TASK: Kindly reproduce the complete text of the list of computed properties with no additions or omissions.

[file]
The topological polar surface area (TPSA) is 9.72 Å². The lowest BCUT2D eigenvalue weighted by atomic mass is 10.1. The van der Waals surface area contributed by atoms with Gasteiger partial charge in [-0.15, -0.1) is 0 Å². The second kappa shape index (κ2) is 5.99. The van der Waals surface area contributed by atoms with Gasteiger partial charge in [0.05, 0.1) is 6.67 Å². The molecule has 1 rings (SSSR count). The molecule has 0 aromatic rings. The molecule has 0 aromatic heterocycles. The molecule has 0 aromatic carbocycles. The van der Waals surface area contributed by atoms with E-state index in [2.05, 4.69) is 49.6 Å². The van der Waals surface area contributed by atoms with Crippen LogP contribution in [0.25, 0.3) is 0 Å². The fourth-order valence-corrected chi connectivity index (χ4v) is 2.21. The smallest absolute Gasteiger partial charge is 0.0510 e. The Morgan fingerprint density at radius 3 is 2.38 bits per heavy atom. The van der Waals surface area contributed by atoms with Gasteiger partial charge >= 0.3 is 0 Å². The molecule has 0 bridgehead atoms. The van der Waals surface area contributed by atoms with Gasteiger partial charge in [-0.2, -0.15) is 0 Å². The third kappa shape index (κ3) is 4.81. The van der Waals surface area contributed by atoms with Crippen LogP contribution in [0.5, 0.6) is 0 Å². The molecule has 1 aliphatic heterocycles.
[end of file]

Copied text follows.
The topological polar surface area (TPSA) is 9.72 Å². The lowest BCUT2D eigenvalue weighted by atomic mass is 10.1. The van der Waals surface area contributed by atoms with Gasteiger partial charge in [-0.15, -0.1) is 0 Å². The second kappa shape index (κ2) is 5.99. The van der Waals surface area contributed by atoms with Gasteiger partial charge in [0.05, 0.1) is 6.67 Å². The molecule has 1 rings (SSSR count). The molecule has 0 aromatic rings. The molecule has 0 aromatic heterocycles. The molecule has 0 aromatic carbocycles. The van der Waals surface area contributed by atoms with E-state index in [2.05, 4.69) is 49.6 Å². The van der Waals surface area contributed by atoms with Crippen LogP contribution in [0.25, 0.3) is 0 Å². The fourth-order valence-corrected chi connectivity index (χ4v) is 2.21. The smallest absolute Gasteiger partial charge is 0.0510 e. The Morgan fingerprint density at radius 3 is 2.38 bits per heavy atom. The van der Waals surface area contributed by atoms with Gasteiger partial charge >= 0.3 is 0 Å². The molecule has 0 bridgehead atoms. The van der Waals surface area contributed by atoms with Gasteiger partial charge in [-0.2, -0.15) is 0 Å². The third kappa shape index (κ3) is 4.81. The van der Waals surface area contributed by atoms with Crippen LogP contribution in [0.5, 0.6) is 0 Å². The molecule has 1 aliphatic heterocycles.